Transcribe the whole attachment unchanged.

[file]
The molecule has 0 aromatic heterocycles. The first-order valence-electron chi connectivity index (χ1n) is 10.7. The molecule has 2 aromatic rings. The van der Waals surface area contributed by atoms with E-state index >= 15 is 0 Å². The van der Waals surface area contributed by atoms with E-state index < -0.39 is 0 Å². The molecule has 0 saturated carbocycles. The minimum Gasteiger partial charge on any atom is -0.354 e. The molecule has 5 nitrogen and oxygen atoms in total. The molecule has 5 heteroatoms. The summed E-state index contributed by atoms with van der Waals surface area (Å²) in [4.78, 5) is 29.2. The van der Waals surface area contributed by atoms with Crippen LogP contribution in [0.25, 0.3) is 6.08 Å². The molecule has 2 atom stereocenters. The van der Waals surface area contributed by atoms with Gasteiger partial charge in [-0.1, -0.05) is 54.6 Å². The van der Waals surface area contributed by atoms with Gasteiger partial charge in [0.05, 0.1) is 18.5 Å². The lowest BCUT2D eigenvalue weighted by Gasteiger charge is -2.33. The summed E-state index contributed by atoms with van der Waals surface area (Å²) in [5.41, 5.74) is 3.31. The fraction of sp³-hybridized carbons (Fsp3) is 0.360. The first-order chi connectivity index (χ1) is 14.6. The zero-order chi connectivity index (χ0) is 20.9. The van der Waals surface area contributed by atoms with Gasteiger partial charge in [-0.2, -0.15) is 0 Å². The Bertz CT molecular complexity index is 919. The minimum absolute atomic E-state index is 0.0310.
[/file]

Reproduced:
The molecule has 0 aromatic heterocycles. The first-order valence-electron chi connectivity index (χ1n) is 10.7. The molecule has 2 aromatic rings. The van der Waals surface area contributed by atoms with E-state index >= 15 is 0 Å². The van der Waals surface area contributed by atoms with E-state index < -0.39 is 0 Å². The molecule has 0 saturated carbocycles. The minimum Gasteiger partial charge on any atom is -0.354 e. The molecule has 5 nitrogen and oxygen atoms in total. The molecule has 5 heteroatoms. The summed E-state index contributed by atoms with van der Waals surface area (Å²) in [4.78, 5) is 29.2. The van der Waals surface area contributed by atoms with Crippen LogP contribution in [0.25, 0.3) is 6.08 Å². The molecule has 2 atom stereocenters. The van der Waals surface area contributed by atoms with Gasteiger partial charge in [-0.1, -0.05) is 54.6 Å². The van der Waals surface area contributed by atoms with Gasteiger partial charge in [0.05, 0.1) is 18.5 Å². The lowest BCUT2D eigenvalue weighted by Gasteiger charge is -2.33. The summed E-state index contributed by atoms with van der Waals surface area (Å²) in [5.41, 5.74) is 3.31. The fraction of sp³-hybridized carbons (Fsp3) is 0.360. The first-order chi connectivity index (χ1) is 14.6. The zero-order chi connectivity index (χ0) is 20.9. The van der Waals surface area contributed by atoms with Gasteiger partial charge in [-0.2, -0.15) is 0 Å². The Bertz CT molecular complexity index is 919. The minimum absolute atomic E-state index is 0.0310.